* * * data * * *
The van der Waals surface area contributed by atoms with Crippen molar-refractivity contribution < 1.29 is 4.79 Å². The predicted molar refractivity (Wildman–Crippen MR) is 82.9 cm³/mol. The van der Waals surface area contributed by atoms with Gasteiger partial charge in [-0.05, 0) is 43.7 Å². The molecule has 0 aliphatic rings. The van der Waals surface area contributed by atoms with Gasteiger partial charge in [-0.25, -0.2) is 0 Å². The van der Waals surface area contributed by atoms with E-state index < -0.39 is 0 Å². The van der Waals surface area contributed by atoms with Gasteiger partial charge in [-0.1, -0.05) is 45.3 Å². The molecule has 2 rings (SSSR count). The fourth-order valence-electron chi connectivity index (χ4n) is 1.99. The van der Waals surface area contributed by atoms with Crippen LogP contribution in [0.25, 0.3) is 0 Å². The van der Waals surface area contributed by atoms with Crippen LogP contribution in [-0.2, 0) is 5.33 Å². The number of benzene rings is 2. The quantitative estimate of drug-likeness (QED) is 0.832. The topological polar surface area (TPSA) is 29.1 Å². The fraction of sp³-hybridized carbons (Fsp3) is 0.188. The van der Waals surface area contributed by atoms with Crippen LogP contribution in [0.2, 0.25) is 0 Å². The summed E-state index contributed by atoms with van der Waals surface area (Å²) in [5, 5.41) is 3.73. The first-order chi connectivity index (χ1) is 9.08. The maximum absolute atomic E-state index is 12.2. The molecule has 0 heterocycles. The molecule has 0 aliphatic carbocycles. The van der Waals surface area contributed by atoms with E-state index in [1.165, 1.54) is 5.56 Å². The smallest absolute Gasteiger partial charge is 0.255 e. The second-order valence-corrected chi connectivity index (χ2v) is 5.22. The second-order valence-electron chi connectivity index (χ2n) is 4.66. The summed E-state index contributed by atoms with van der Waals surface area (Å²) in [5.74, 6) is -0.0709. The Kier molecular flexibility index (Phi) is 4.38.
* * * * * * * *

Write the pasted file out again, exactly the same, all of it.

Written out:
The van der Waals surface area contributed by atoms with Crippen molar-refractivity contribution < 1.29 is 4.79 Å². The predicted molar refractivity (Wildman–Crippen MR) is 82.9 cm³/mol. The van der Waals surface area contributed by atoms with Gasteiger partial charge in [-0.05, 0) is 43.7 Å². The molecule has 0 aliphatic rings. The van der Waals surface area contributed by atoms with Gasteiger partial charge in [-0.25, -0.2) is 0 Å². The van der Waals surface area contributed by atoms with E-state index < -0.39 is 0 Å². The van der Waals surface area contributed by atoms with Gasteiger partial charge in [-0.1, -0.05) is 45.3 Å². The molecule has 2 rings (SSSR count). The fourth-order valence-electron chi connectivity index (χ4n) is 1.99. The van der Waals surface area contributed by atoms with Crippen LogP contribution in [0.25, 0.3) is 0 Å². The van der Waals surface area contributed by atoms with Crippen LogP contribution in [-0.2, 0) is 5.33 Å². The number of benzene rings is 2. The quantitative estimate of drug-likeness (QED) is 0.832. The topological polar surface area (TPSA) is 29.1 Å². The fraction of sp³-hybridized carbons (Fsp3) is 0.188. The van der Waals surface area contributed by atoms with Crippen LogP contribution in [0.2, 0.25) is 0 Å². The summed E-state index contributed by atoms with van der Waals surface area (Å²) in [5, 5.41) is 3.73. The first-order chi connectivity index (χ1) is 9.08. The maximum absolute atomic E-state index is 12.2. The molecule has 0 heterocycles. The molecule has 0 aliphatic carbocycles. The van der Waals surface area contributed by atoms with E-state index in [1.165, 1.54) is 5.56 Å². The smallest absolute Gasteiger partial charge is 0.255 e. The second-order valence-corrected chi connectivity index (χ2v) is 5.22. The second-order valence-electron chi connectivity index (χ2n) is 4.66. The summed E-state index contributed by atoms with van der Waals surface area (Å²) in [5.74, 6) is -0.0709. The Kier molecular flexibility index (Phi) is 4.38.